224.0.0.0 Base Address (Reserved) [RFC 1112,JBP] 224.0.0.1 All Systems on this Subnet [RFC 1112,JBP] 224.0.0.2 All Routers on this Subnet [JBP] 224.0.0.4 DVMRP Routers [RFC 1075,JBP] 224.0.0.5 OSPFIGP OSPFIGP All Routers [RFC 2328,JXM 1] 224.0.0.6 OSPFIGP OSPFIGP Designated Routers [RFC 2328,JXM 1] 224.0.0.9 RIP 2 Routers [RFC 1723,GSM 11] 224.0.0.10 IGRP Routers [Farinacci] 224.0.0.12 DHCP Server / Relay Agent [RFC 1884] 224.0.0.18 VRRP [RFC 3768] 224.0.0.102 HSRP [Wilson]

10.2. Metrics and Protocol Types

ways of determining best route
RIP -- # of hops (routers between networks) (only 15 hops if you get 16 it drops route entirely) (rip2 is 255 hops before dropping at 256)

OSPF -- calculates bandwidth of all links in the network (100mbps =1, 10mbps = 10, 1.5mbps = 64)

EIGRP -- calculates bandwidth and delays of all links

10.3. Administrative Distance

determine which protocol will be used for a given route

10.4. Specific Routing Protocols

An internal gateway protocol, or IGP, is designed to maintain routes within an autonomous system. An autonomous system is any group of devices controlled by a single entity. An example might be a company or a school, but the organization does not need to be that broad—an autonomous system could be a floor in a building or a department in a company. Examples of IG Ps include RIP, EIGRP, and OSPF.

An external gateway protocol, or EGP, is designed to link autonomous systems together. The Internet is the prime example of a large-scale EGP implementation. The autonomous systems—groups of devices controlled by individual service providers, schools, companies, etc.—are each self-contained. They are controlled internally by IG Ps, and are interconnected using an EGP (in the case of the Internet, BGP).

Classful routing protocol
A classful routing protocol is one that has no provision to support subnets. The natural state of the network is always advertised. For example, the network 10.0.0.0 will always be advertised with a subnet mask of 255.0.0.0 (/8), regardless of what subnet mask is actually in use. RI Pv 1 and IGRP are classful routing protocols.
Classless routing protocol
A classless routing protocol is one that includes subnet masks in its advertisements. All modern protocols are classless. EIGRP and OSPF are classless routing protocols.
Poison reverse
If a router needs to tell another router that a network is no longer viable, one of the methods employed is route poisoning. Consider RI Pv 1 as an example. Recall that a metric of 16 is considered unreachable. A router can send an update regarding a network with a metric of 16, thereby poisoning the entry in the routing table of the receiving router. When a router receives a poison update, it returns the same update to the sending router. This reflected route poisoning is called poison reverse. Distance-vector routing protocols (including the hybrid protocol EIGRP) use route poisoning, while link-state protocols such as OSPF do not.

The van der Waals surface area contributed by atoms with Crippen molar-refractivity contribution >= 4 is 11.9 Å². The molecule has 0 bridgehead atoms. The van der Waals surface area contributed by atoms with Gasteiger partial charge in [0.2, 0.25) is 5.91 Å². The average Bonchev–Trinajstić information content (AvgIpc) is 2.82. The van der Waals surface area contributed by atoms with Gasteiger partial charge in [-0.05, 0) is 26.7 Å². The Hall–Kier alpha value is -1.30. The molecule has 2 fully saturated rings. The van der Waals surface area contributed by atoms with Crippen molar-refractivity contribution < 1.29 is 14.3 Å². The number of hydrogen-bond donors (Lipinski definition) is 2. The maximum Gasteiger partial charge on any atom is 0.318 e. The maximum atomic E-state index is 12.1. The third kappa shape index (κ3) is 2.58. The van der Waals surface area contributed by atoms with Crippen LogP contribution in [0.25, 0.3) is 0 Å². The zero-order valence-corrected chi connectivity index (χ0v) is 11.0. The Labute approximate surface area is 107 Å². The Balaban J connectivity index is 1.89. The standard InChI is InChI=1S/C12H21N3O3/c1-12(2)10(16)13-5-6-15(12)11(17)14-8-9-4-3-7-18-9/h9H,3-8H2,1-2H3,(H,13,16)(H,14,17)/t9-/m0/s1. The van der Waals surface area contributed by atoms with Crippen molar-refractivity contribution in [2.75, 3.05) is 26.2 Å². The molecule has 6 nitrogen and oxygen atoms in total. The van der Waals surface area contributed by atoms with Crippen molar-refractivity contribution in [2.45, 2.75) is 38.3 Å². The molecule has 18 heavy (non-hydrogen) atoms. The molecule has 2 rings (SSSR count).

Split horizon
Split horizon is a technique used by many routing protocols to prevent routing loops. When split horizon is enabled, routes that the routing protocol learns are not advertised out the same interfaces from which they were learned. This rule can be problematic in virtual circuit topologies, such as frame relay or ATM. If a route is learned on one permanent virtual circuit (PVC) in a frame-relay interface, chances are the other PVC needs the update, but will never receive it because both PV Cs exist on the same physical interface. Frame-relay subinterfaces are often the preferred method of dealing with split horizon issues.
Convergence
A network is said to be converged when all of the routers in the network have received and processed all updates. Essentially, this condition exists when a network is stable. Any time a link's status changes, the routing protocols must propagate that change, whether through timed updates, or triggered updates. With timed updates, if updates are sent, but no changes need to be made, the network has converged.

10.4.1. RIP

Routing Information Protocol (RIP)

  • Rip broadcasts the info about all the routers it is aware of every 30 seconds
  • does not use triggered updates (updates that are sent out when the network changes)
  • classful (subnet masks are not advertised)

10.4.2. RI Pv 2

  • classless routing
  • max hop is 255
  • uses multicast

10.4.3 EIGRP

  • Enhanced Internal Gateway Routing Protocol
  • classless enhancement to the Internal Gateway Routing Protocol (IGRP)
  • Cisco only protocol

10.4.4. OSPF

  • In a nutshell, the premise of the Open Shortest Path First (OSPF) routing protocol is that the shortest or fastest path that is available is the one that will be used.
  • use when you have non cisco equipment
  • you need to segment into areas or zones
  • use to avoid proprietary protocols